‘Born-Again African’ Theatre Director Who Identifies As Black Ignites Controversy After Accepting Arts Funding Meant For People Of Color

Anthony David Lennon is a British theater director and artist who has recently found himself on the receiving end of quite a bit of outrage. To explain, we have to go back a few generations. Anthony’s biological grandparents are all white. Anthony’s biological parents are both white. He is neither adopted nor did he grow up in a minority family situation. As he, himself, explains it, his parents are white and “so are their parents, and so are their parents, and so are their parents.” There is no question about Anthony’s heritage.

There is a question, however, about Anthony himself. He identifies as “born again African.” Several years ago, Anthony adopted the Nigerian Yoruba name “Ekundayo” as his middle name and began living his life as a black man. As he explains it, “my genes are white, but I’m black.”

Anthony has even penned a book about his “adoption of sartorial blackness” where he explains that he feels he’s entitled to live as a black man since he has been a victim of “pheneticization.” In other words, since he “kind of looks black” to some people who have commented and treated him differently his whole life, he feels he might as well just run with it because the way other people interpret your race determines how you are treated. He explained that he had been called the n-word, threatened repeatedly, and that when he was growing up he was often bullied by people who assumed he was biracial.

Also, something about buying a hat?  

“When my hair was shorter, it looked like a little Afro, and people just assumed, ‘You’re half-caste, I’n’ it?’ And when I was younger, I used to go ‘No,’ and try to explain. And after a while I just got sick of it – the explaining, and ‘Is he this?’ and ‘Is he that?’ and the scrutinization, and ‘You’re lying, man!’ One day I’m walking through Brixton and there’s this man selling hats. I stood there for a second. And I brought one. And since then people don’t question it. I mean they see a shape being cut on the street and they just do not question it. I’m not walking around to fool. When I’m alone in my bedroom looking in the mirror…I think I am a black man.”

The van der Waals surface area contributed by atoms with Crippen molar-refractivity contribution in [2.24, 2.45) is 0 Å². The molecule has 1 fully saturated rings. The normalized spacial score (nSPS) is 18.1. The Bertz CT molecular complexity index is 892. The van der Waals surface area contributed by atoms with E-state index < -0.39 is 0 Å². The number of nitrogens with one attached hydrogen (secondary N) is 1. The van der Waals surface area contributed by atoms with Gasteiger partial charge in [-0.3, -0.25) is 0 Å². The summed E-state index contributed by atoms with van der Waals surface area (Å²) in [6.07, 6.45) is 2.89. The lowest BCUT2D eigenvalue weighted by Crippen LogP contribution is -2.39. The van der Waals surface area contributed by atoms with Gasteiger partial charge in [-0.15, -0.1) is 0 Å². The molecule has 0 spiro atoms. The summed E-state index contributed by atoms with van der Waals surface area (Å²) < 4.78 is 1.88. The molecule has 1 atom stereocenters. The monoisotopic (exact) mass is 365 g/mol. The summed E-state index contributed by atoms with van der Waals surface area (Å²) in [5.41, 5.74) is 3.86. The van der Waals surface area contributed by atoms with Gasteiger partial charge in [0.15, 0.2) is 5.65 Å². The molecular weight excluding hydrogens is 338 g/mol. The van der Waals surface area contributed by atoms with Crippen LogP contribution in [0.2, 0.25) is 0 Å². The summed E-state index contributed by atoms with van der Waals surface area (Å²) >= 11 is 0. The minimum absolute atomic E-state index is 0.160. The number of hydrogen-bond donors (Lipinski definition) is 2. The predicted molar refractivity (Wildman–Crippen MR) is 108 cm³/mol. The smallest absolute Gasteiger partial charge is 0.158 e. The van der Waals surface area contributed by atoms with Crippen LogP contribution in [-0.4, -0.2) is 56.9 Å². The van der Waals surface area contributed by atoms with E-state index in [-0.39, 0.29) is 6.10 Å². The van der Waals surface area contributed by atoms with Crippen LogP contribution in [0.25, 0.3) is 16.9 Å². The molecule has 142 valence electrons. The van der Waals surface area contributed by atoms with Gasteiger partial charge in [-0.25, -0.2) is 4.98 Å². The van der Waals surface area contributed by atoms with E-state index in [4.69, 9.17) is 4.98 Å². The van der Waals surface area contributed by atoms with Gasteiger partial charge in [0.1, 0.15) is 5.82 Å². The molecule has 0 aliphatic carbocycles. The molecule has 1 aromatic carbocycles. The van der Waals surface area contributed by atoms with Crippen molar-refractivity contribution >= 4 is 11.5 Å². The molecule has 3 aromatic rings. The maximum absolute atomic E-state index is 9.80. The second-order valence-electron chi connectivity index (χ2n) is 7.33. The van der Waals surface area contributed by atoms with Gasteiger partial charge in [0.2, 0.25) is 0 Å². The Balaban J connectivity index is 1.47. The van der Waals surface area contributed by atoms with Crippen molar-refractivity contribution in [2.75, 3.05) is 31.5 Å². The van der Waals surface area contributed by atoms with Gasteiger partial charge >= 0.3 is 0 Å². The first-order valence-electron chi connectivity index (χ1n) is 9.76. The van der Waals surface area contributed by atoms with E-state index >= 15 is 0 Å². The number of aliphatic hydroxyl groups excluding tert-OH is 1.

The local community thought Anthony’s transition into identifying as black was odd, but it wasn’t something he hid. His story was widely publicized a few decades ago, so it’s not like people didn’t know all about it. Anthony has just continued living his life and doing his thing for over 30 years. He’s done widely appreciated work as an ally to the black art community and all was well — until recently when he applied for and accepted money meant for black, Asian and minority ethnic (BAME) artists. Now people are mad.

Twitter lit up talking about this. Even people who enjoy Anthony’s work and art don’t agree with him taking the money or residency. 

 

 

Unsurprisingly, quite a few people equated this to being transgender.

 

 

But that got shut down pretty quickly. 

 

As for the committee that awarded him the money, they stand by their choice. According to them, Anthony’s story is so unique that it doesn’t fit anywhere, and it was the theater who raised the idea of wanting to fund and support his work.

Talawa raised their wish to support Anthony with us. In responding we took into account the law in relation to race and ethnicity. This is a very unusual case and we do not think it undermines the support we provide to black and minority ethnic people within the theatre sector.

 

We want your thoughts. The case is, indeed, unique. Anthony does great work and absolutely supports artists of color… but is he, in fact, entitled to the grant himself? Does his branding as a “born again African” undermine the struggles of people of color?  Sound off.

 

H/T: Twitter, Indy100, The Times